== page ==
That sound you hear is the massed ranks of long-departed British ambassadors turning in their graves. Some of us, alive but retired, have had to reach for our smelling salts. The world of British diplomacy has been shaken by an event of seismic significance. #Not only has the Valedictory Despatch returned from the dead; it has turned up on the publicly accessible website of the Foreign and Commonwealth Office. Step forward Our Man in Beirut, Mr Tom Fletcher, with his terrific farewell blog, published at the end of last month.
Let me explain, as this will be gibberish to most of you. In the good old days of Her Majesty’s Diplomatic Service, it was the custom for ambassadors to write a valedictory despatch at the end of their posting. In contrast to the rather utilitarian style of daily diplomatic reporting, ambassadors were expected to spread their wings a little with candid comment on the country in which their service was coming to an end, larded, where the wit was willing, with humorously pungent observations on the character of the local population. Though always addressed to the foreign secretary personally, the best of the despatches were widely distributed throughout the diplomatic service for the enlightenment and amusement of its members.
A Valedictory Despatch gained an added dimension when an ambassador was not just leaving his or her post, but was retiring from the Diplomatic Service. This would give envoys the chance to comment on their entire careers, 30 years or more, with the same candour and wit.
As you may imagine, these were usually pretty sensitive. They were very definitely not intended for public consumption. They could give serious offence to any number of countries if their contents became known outside the portals of the Foreign and Commonwealth Office.
Heaven knows what foreign ambassadors in London write about us British. But you would not be terribly chuffed to hear yourself described as “a tremendously second-rate people”, or “possibly the only people to have made no use of the wheel”, or living in a country that is “a latter-day version of Sodom and Gomorrah”, as various British ambassadors have characterised various countries around the world. Some of these missives were deemed so incendiary that their circulation was restricted even within the diplomatic service for fear of leaks.
To get a full flavour of them, go to Parting Shots by Matthew Parris and Andrew Bryson, who, thanks to the Freedom of Information Act, managed to prise some choice examples from the Foreign Office. (Declaration of interest: it includes my own from Germany, but not that from the US, which the FCO declined to release.)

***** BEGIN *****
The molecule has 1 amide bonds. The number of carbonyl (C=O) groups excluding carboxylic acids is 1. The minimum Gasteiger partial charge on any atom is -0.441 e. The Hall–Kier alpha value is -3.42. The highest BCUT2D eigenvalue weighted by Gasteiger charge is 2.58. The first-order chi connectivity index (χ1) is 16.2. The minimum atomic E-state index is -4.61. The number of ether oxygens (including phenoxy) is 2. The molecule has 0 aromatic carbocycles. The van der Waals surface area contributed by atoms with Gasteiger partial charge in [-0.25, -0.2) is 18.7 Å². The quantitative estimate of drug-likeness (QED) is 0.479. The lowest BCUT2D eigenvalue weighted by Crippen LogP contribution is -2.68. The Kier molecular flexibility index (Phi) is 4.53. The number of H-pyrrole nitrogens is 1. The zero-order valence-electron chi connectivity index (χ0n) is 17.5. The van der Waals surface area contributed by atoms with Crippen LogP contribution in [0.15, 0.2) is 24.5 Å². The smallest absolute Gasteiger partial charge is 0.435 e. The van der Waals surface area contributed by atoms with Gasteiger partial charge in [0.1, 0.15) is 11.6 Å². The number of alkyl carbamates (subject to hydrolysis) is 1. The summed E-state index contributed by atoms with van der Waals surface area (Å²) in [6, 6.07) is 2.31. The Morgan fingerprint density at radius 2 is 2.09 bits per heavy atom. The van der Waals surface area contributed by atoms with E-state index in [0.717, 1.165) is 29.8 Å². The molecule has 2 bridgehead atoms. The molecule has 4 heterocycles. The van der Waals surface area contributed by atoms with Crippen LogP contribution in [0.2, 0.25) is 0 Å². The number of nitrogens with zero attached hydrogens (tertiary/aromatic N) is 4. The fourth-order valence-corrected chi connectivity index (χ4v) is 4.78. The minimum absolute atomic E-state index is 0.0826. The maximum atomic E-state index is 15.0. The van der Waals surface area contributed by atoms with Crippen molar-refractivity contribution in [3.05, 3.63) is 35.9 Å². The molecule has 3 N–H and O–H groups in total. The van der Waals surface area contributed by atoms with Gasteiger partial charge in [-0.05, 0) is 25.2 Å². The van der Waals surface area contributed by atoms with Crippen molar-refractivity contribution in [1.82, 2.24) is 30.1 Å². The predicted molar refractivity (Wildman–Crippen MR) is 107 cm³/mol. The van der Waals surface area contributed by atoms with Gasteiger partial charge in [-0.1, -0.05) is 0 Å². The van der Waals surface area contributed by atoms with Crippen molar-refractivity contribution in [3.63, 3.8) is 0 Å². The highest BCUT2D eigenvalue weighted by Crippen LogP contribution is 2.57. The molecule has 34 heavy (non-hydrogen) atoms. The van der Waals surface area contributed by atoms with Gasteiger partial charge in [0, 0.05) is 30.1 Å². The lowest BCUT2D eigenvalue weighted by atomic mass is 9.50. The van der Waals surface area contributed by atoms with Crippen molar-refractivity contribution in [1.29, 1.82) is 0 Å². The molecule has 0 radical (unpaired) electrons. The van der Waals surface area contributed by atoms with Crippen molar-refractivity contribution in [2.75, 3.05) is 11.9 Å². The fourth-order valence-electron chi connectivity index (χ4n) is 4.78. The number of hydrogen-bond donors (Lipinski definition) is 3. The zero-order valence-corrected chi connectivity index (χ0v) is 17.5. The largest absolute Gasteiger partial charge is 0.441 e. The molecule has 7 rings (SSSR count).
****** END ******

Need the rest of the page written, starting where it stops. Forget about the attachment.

And leaks there have been – big leaks. In 1979, the late Sir Nicholas “Nicko” Henderson’s final despatch from Paris, lamenting Britain’s decline, was reproduced in the Economist. There was a great hoo-ha. But it did his career no harm. He was hauled out of retirement by Margaret Thatcher and sent to Washington as ambassador, our top diplomatic appointment.
Twenty-seven years later, a different fate awaited the leak of Sir Ivor Roberts’s farewell to Rome. He was also retiring from the diplomatic service. He took the opportunity to launch a trenchant and well-aimed attack on the managerialism and permanent revolution that had seized control of the Foreign Office. It reminded him of the Cultural Revolution. “Can it be,” he asked, “that in wading through the plethora of business plans, capability reviews, skills audits, zero-based reviews … we have forgotten what diplomacy is all about?”
That was in 2006. The FCO was under far less robust leadership than in 1979. Indeed, it seemed intent on serious self-mutilation. Around this time it closed its language school (since reopened), scattered its diplomatic archives and, following the leak of Roberts’s missive, for all practical purposes abolished the Valedictory Despatch. It was another step along the road of hollowing out the best diplomatic service in the world. The service has still to recover – and it will not do so any time soon if budget cuts continue to take great lumps out of muscle and bone. The fat went long ago.
In the digital age, the very phrase Valedictory Despatch may have a musty, Victorian odour about it. But it doesn’t matter what you call it. Whether it was written with quill pen, Remington typewriter or MacBook Pro, a key requirement of the person composing it has always been the ability to render incisive judgment, with style and wit. So my spirits were lifted to the skies when a friend directed me to Mr Fletcher’s blog. Perhaps it’s a little post-modern in style for, say, the great Palmerston or Bevin. And how will future diplo-bloggers reconcile going public with the necessary candour? But, hey, who cares? The Valedictory Despatch is dead! Long live the Valedictory Despatch!
Sir Christopher Meyer is a former British Ambassador to the United States and Germany.
Photo: Mohamed Abdiwahab/AFP/Getty Images